4.2. Estimate the relative importance of multi-employer agreements and of single-employer agreements as a percentage of the total number of employees covered. (Multi-employer bargaining is defined as being conducted by an employer association on behalf of the employer side. In the case of single-employer bargaining, it is the company or its subunit(s) which is the party to the agreement. This includes the cases where two or more companies jointly negotiate an agreement.)
Multi-employer agreements are not concluded.
4.2.1. Is there a practice of extending multi-employer agreements to employers who are not affiliated to the signatory employer associations?
4.2.2. If there is a practice of extending collective agreements, is this practice pervasive or rather limited and exceptional?
In accordance with the Labour Law, Article 18(4) states that a sector collective agreement (general agreement) is extended to all employees in the sector (branch) if it covers 50% of the total number of employees in that sector (branch). But general agreement is not concluded.
4.3. List all sector-related multi-employer wage agreements* valid in 2005 (or most recent data), including for each agreement information on the signatory parties and the purview of the agreement in terms of branches, types of employees and territory covered
5. Formulation and implementation of sector-specific public policies
5.1. Are the sector’s employer associations and unions usually consulted by the authorities in sector-specific matters? If yes, which associations?
Yes. For example, LLPAB participated in preparations for the restructuring of the sugar industry and the ultimate closure of the enterprises, contributing to decisions that made the social costs less harmful for employees. These included a gradual closing of the sugar companies (the LC factory will be closed within two years), compensation for employees affected and cooperation with the State Employment Agency (Nodarbinātības Valsts aģentūra, NVA) on assistance for job-seekers and retraining.
5.2. Do tripartite bodies dealing with sector-specific issues exist? If yes, please indicate their domain of activity (for instance, health and safety, equal opportunities, labour market, social security and pensions etc.), their origin (agreement/statutory) and the interest organisations having representatives in them:
6. Statutory regulations of representativeness
6.1. In the case of the unions, do statutory regulations exist which establish criteria of representativeness which a union must meet, so as to be entitled to conclude collective agreements? If yes, please briefly illustrate these rules and list the organisations which meet them.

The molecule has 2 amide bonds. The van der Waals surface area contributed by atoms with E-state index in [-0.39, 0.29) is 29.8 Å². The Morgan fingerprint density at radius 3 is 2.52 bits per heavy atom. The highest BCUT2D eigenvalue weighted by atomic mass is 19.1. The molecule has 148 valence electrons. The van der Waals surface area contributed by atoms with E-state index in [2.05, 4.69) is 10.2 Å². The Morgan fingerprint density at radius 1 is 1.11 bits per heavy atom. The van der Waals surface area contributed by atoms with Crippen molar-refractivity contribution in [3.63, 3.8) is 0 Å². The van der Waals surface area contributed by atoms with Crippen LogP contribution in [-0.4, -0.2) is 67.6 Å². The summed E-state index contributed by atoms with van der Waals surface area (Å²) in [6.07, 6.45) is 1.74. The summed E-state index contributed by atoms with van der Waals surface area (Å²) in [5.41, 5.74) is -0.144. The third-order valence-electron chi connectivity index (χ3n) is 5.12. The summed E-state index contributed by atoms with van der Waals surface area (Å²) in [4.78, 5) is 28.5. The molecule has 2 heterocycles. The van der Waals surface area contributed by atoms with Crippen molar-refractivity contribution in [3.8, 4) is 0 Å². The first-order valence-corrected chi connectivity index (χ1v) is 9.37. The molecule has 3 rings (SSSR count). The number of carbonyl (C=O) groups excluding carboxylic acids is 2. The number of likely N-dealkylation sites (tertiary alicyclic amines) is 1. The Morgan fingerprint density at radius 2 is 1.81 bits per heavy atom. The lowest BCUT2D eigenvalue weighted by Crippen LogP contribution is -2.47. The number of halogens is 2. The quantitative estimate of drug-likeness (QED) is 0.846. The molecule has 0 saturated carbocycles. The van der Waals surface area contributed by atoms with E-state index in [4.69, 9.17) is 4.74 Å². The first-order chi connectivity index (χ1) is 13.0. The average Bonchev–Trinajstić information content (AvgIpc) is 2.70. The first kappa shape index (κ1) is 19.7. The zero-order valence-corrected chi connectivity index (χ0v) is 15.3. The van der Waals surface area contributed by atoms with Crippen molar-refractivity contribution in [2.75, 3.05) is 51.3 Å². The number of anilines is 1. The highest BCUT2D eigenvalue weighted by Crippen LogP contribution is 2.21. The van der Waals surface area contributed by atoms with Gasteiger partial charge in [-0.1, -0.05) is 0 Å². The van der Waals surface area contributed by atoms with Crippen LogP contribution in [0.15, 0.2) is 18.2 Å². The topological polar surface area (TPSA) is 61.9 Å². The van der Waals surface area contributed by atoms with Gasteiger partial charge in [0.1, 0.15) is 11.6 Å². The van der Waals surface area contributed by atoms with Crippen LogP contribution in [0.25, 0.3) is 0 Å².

No. Regulations exist at company level, involving the two parties of employer and trade union (or employee representatives if trade union is not established).
At sectoral level, both parties to the collective agreement must be mandated to conclude the agreement or the right to conclude the agreement must be written in the statutes of the organisation (Labour Law, Article 18).
6.2. In the case of the unions, do statutory regulations exist which establish criteria of representativeness which a union must meet, so as to be entitled to be consulted in matters of public policy and to participate in tripartite bodies? If yes, please briefly illustrate these rules and list the organisations which meet them.
6.3. Are elections for a certain representational body (e.g. works councils) established as criteria for union representativeness? If yes, please report the most recent electoral outcome for the sector.
No. Representatives are nominated.
6.4. Same question for employer associations as 6.1.
6.5. Same question for employer associations as 6.2.
6.6. Are elections for a certain representational body established as criteria for the representativeness of employer associations? If yes, please report the most recent outcome for the sector.
The sugar industry in Latvia started to shut down in 2007 and will be closed within two years. It is doubtful whether better representativeness in the sector would have ensured the continued operation of companies since the restructuring was demanded by the Latvian Ministry of Agriculture (the state institution responsible for sugar policy) and supported by regressing financial stimulus from EU institutions. The regressing financial stimulus meant that the amount of restructuring subsidies from EU budgets declined as time went on, thus encouraging companies to start restructuring as soon as possible.
Raita Karnite, Institute of Economics, LAS